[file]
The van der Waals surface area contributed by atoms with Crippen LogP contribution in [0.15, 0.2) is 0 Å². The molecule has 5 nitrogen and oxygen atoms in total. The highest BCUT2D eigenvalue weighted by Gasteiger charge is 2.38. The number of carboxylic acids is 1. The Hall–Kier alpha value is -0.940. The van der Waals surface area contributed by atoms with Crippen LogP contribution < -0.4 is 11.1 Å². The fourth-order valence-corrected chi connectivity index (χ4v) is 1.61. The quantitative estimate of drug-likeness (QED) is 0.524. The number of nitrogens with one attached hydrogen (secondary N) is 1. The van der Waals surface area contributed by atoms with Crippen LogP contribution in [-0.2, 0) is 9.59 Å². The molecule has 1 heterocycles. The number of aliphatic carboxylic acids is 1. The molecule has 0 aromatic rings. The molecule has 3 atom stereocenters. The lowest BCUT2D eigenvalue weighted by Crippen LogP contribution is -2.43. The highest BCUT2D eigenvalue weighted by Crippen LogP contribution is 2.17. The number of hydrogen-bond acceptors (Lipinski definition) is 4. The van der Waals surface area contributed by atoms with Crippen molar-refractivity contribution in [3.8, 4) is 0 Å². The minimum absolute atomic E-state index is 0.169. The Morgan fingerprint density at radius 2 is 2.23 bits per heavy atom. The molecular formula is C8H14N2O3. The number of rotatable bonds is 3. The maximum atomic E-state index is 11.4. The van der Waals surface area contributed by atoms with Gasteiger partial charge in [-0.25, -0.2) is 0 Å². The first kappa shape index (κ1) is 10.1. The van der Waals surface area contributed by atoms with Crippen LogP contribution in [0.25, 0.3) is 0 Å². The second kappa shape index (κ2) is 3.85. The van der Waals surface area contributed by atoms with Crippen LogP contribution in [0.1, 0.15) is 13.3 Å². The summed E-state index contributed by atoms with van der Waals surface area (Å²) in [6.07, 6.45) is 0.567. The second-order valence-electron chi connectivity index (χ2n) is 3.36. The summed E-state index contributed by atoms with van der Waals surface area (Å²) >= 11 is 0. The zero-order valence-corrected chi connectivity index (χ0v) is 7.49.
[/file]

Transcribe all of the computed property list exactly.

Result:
The van der Waals surface area contributed by atoms with Crippen LogP contribution in [0.15, 0.2) is 0 Å². The molecule has 5 nitrogen and oxygen atoms in total. The highest BCUT2D eigenvalue weighted by Gasteiger charge is 2.38. The number of carboxylic acids is 1. The Hall–Kier alpha value is -0.940. The van der Waals surface area contributed by atoms with Crippen LogP contribution < -0.4 is 11.1 Å². The fourth-order valence-corrected chi connectivity index (χ4v) is 1.61. The quantitative estimate of drug-likeness (QED) is 0.524. The number of nitrogens with one attached hydrogen (secondary N) is 1. The van der Waals surface area contributed by atoms with Crippen LogP contribution in [-0.2, 0) is 9.59 Å². The molecule has 1 heterocycles. The number of aliphatic carboxylic acids is 1. The molecule has 0 aromatic rings. The molecule has 3 atom stereocenters. The lowest BCUT2D eigenvalue weighted by Crippen LogP contribution is -2.43. The highest BCUT2D eigenvalue weighted by Crippen LogP contribution is 2.17. The number of hydrogen-bond acceptors (Lipinski definition) is 4. The van der Waals surface area contributed by atoms with Crippen molar-refractivity contribution in [3.8, 4) is 0 Å². The minimum absolute atomic E-state index is 0.169. The Morgan fingerprint density at radius 2 is 2.23 bits per heavy atom. The molecular formula is C8H14N2O3. The number of rotatable bonds is 3. The maximum atomic E-state index is 11.4. The van der Waals surface area contributed by atoms with Gasteiger partial charge in [-0.25, -0.2) is 0 Å². The first kappa shape index (κ1) is 10.1. The van der Waals surface area contributed by atoms with Crippen LogP contribution in [0.25, 0.3) is 0 Å². The second kappa shape index (κ2) is 3.85. The van der Waals surface area contributed by atoms with Crippen LogP contribution in [0.1, 0.15) is 13.3 Å². The summed E-state index contributed by atoms with van der Waals surface area (Å²) in [6.07, 6.45) is 0.567. The second-order valence-electron chi connectivity index (χ2n) is 3.36. The summed E-state index contributed by atoms with van der Waals surface area (Å²) >= 11 is 0. The zero-order valence-corrected chi connectivity index (χ0v) is 7.49.